Before I discovered Risus I was almost exclusively a Gurps GM. Before marriage (and certainly before kids) I actually had time and energy to exhaustively prepare for sessions. I remember creating massive spreadsheets of NPC stats - recording advantages, disadvantages, and skills to a crazy level of detail. It didn't bother me at the time. It was fun and I had enough free time that it didn't seem to interfere with my other interests.
Those days are long gone. I still like Gurps, but running it the way I that I used to run it just isn't going to fly anymore. Even if I had the time and energy, I've long since burned out on over-preparing like that. Years ago, I investigated various rules-lite systems to help simplify my prep work and I developed an NPC short-hand based first on Castle Falkenstein, then Fudge, and eventually Risus. You can guess from the focus of this blog that Risus has become my primary NPC-definition tool for running Gurps. But it's not my only tool.
Gurps Ultra-Lite. Even lighter that Gurps Lite, it distilled the essence of Gurps down a single Pocket Mod (a sheet of paper folded into an 8-page booklet). It was in fact responsible for my current infatuation with Pocket Mods, but that'll have to be the subject of a future post.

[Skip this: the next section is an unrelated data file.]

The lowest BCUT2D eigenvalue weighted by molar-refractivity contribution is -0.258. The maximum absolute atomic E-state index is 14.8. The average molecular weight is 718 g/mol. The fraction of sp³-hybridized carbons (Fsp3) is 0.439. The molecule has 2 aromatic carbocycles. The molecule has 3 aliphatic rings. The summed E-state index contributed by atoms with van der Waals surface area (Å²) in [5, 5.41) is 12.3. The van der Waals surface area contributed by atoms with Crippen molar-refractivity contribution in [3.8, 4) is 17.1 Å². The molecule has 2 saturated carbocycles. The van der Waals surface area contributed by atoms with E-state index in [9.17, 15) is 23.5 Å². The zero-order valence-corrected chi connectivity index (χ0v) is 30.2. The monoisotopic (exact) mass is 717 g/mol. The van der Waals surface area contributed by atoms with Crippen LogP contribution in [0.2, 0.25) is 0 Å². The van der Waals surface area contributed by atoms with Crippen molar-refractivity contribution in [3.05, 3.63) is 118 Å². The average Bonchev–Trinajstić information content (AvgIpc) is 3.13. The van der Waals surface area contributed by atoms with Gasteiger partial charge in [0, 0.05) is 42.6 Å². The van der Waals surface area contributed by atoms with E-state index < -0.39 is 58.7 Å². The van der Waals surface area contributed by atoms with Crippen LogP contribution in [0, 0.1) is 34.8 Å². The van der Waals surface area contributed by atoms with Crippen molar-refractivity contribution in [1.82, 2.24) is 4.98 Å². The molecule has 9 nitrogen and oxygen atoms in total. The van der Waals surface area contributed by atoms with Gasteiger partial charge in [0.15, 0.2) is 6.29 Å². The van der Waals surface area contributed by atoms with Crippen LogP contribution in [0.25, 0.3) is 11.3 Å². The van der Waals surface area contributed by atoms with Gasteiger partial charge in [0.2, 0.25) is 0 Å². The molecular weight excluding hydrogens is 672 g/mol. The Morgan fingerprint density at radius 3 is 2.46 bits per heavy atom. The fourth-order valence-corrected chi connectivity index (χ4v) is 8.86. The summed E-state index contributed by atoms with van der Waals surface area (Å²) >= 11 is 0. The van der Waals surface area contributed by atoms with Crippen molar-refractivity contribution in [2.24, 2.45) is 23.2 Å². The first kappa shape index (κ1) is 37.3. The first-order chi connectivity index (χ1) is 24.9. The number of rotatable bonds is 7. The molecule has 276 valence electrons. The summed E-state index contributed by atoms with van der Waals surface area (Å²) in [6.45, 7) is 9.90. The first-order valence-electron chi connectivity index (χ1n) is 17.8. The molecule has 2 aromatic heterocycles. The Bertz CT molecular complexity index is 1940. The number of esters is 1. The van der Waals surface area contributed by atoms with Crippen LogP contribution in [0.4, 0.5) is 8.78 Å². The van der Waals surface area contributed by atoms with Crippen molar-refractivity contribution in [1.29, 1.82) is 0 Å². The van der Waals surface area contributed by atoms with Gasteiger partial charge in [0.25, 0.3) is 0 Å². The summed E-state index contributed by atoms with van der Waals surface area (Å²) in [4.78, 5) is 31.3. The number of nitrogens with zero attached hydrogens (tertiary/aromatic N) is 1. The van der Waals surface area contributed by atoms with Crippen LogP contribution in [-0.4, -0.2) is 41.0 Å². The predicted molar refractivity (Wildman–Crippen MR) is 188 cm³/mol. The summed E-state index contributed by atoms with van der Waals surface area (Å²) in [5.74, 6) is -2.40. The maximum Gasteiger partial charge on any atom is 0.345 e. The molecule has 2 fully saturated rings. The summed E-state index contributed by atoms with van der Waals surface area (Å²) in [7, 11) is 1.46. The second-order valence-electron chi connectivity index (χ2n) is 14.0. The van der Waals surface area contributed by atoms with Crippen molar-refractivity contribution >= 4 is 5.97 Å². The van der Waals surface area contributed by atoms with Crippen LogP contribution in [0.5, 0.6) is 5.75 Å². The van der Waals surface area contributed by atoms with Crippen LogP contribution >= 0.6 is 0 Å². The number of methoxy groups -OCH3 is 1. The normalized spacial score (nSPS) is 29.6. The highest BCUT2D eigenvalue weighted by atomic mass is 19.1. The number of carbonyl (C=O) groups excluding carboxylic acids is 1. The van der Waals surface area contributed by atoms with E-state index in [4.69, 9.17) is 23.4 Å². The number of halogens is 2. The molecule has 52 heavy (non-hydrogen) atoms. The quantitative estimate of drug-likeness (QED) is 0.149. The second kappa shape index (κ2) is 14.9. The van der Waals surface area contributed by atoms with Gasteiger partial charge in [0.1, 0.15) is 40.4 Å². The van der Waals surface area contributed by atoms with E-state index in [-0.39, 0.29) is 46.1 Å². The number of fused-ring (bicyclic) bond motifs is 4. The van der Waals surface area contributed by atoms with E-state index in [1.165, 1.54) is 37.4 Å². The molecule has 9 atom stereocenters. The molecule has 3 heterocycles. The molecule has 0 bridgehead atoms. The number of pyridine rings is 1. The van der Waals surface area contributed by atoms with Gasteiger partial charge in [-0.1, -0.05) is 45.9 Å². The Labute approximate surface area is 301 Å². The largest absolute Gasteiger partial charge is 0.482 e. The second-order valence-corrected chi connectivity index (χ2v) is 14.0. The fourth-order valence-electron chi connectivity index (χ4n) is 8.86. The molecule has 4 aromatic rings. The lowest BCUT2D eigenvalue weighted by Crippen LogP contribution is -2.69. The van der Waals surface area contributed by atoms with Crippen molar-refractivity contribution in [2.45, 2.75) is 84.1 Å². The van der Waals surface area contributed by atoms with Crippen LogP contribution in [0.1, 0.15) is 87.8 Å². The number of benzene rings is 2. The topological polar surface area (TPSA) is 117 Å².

Gurps Ultra-Lite details a combat mechanic that resembles standard Gurps but is different enough that I'd hesitate to use it in play. Its method of defining characters, however, is pure awesome. In a nutshell, you define Strength (ST), Dexterity (DX), Intelligence (IQ), and Health (HT) as well as a few skills with only a handful "levels". These "levels" cover a whole lot of ability. One level of Strength, for example, gives you "Average" (Gurps ST=10) while two levels makes you "Strong" (Gurps ST=14). For skills, each level gives you a bonus of +4 off a governing attribute (starting from a default of -6). Wealth and Charisma are the only two "Advantages" that are defined, though it would be easy enough to add more.
It's the method of handling skills that I really like, however. No surprise, really, since each "skill" more closely resembles a Risus cliche than an actual Gurps skill. They are like "Bang!" skills on steroids. Not only does a skill like "Knight" encompass things like fighting, riding, and heraldry. It also includes the knight's weapons, horse, and armor. This is just like Tools of the Trade in Risus. A higher skill level also assumes that you have better equipment and Wealth can increase this equipment bonus.
Gurps Ultra-Lite characters can easily be plugged into an existing Gurps games with minimal difficulty. I often use the Ultra-Lite equipment rules to estimate stats for weapons and armor rather than looking up the real values in play. Ultra-Lite "levels" more closely map to Risus cliche levels, which makes it a snap to translate a Ninja (4) from Risus into a workable Gurps character in no time.
Play D&D and Worship Satan
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